Binance Blocks Withdrawals to Privacy-Focused Bitcoin Wallet Wasabi
- Beware of using privacy-focused options like Wasabi when dealing with centralized exchanges
- Binance “does not tolerate any transactions with gambling, P2P, and especially darknet/mixer sites”
Twitter user Catxolotls, @bittlecat reported that the leading cryptocurrency exchange Binance Singapore has blocked his attempts to withdraw to Wasabi Wallet.
Wasabi Wallet is a non-custodial privacy-focused Bitcoin wallet that offers the feature of CoinJoin.
Because Bitcoin isn’t private by default, one can use tools like CoinJoin to use Bitcoin more privately. It requires multiple parties to jointly sign an agreement to mix their coins making it harder for outside parties to determine who is making which particular transactions.
Not surprised that my transactions are tracked, it's KYC after all
But I'm very concerned that Binance knew I was sending to wasabi, when all I input was a bc1 address, nothing more pic.twitter.com/T6ePjahESY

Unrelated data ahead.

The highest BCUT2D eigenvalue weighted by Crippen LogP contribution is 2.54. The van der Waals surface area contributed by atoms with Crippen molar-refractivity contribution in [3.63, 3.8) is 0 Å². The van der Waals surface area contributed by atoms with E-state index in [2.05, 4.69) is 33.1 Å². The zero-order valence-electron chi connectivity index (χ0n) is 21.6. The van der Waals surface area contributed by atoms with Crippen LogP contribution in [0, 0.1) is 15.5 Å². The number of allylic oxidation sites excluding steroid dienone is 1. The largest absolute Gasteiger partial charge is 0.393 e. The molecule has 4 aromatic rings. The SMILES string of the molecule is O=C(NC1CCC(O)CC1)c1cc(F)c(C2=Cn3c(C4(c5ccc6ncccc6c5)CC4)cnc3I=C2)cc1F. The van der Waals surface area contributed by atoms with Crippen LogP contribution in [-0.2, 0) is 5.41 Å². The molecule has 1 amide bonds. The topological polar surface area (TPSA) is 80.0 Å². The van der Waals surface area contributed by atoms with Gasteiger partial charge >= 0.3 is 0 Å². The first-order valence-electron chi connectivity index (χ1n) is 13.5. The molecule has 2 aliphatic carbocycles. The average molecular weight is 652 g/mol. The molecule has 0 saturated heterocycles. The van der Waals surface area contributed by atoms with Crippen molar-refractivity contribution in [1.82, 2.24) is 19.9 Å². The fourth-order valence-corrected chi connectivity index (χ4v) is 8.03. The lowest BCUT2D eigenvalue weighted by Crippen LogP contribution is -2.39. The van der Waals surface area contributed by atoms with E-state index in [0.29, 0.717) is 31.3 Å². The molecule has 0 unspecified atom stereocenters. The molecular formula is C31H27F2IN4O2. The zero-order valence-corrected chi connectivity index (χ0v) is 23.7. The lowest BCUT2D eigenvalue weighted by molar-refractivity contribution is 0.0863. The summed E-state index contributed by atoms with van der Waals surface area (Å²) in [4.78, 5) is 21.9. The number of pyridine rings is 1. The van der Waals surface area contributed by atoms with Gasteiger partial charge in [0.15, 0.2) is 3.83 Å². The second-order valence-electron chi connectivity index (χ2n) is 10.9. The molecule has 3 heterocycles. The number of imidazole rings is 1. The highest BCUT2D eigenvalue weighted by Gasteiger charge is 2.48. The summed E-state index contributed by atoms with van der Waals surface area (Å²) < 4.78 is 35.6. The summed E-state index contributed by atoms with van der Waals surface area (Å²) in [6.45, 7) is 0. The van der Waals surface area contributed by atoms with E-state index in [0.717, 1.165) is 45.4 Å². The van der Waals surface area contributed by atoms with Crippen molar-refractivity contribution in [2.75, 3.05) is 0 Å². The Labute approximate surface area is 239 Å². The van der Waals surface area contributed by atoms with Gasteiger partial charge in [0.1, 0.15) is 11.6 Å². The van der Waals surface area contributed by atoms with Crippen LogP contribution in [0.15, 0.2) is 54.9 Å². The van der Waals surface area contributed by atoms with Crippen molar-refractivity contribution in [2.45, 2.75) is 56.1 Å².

— Catxolotl (@bittlecat) December 19, 2019
To continue with the withdrawal process, Binance asked the user to submit information regarding the nature of transactions and supporting documents. It also asked for the individuals’ current occupation and annual income range.
The user reported the incident because they were concerned that Binance knew they were using the Wasabi. Coinjoin usage, however, is easy to identify on-chain and exchanges keep track of them to remain compliant with know your customer regulations.
The user got his sats back, “but not without promising Big Brother I wouldn't mix those utxos.” Binance also warned that it “does not tolerate any transactions directly and indirectly with gambling, P2P, and especially darknet/mixer sites.”
This act of account suspension has been seen as an invasion of privacy by the user which is a reminder of the dangers of using centralized custodial platforms.
Bitcoin has been designed to be a peer-to-peer network that eliminates the middlemen and the need for permission from a central authority. As such, Bitcoin proponents call for shunning these centralized platforms and go for more decentralized alternatives.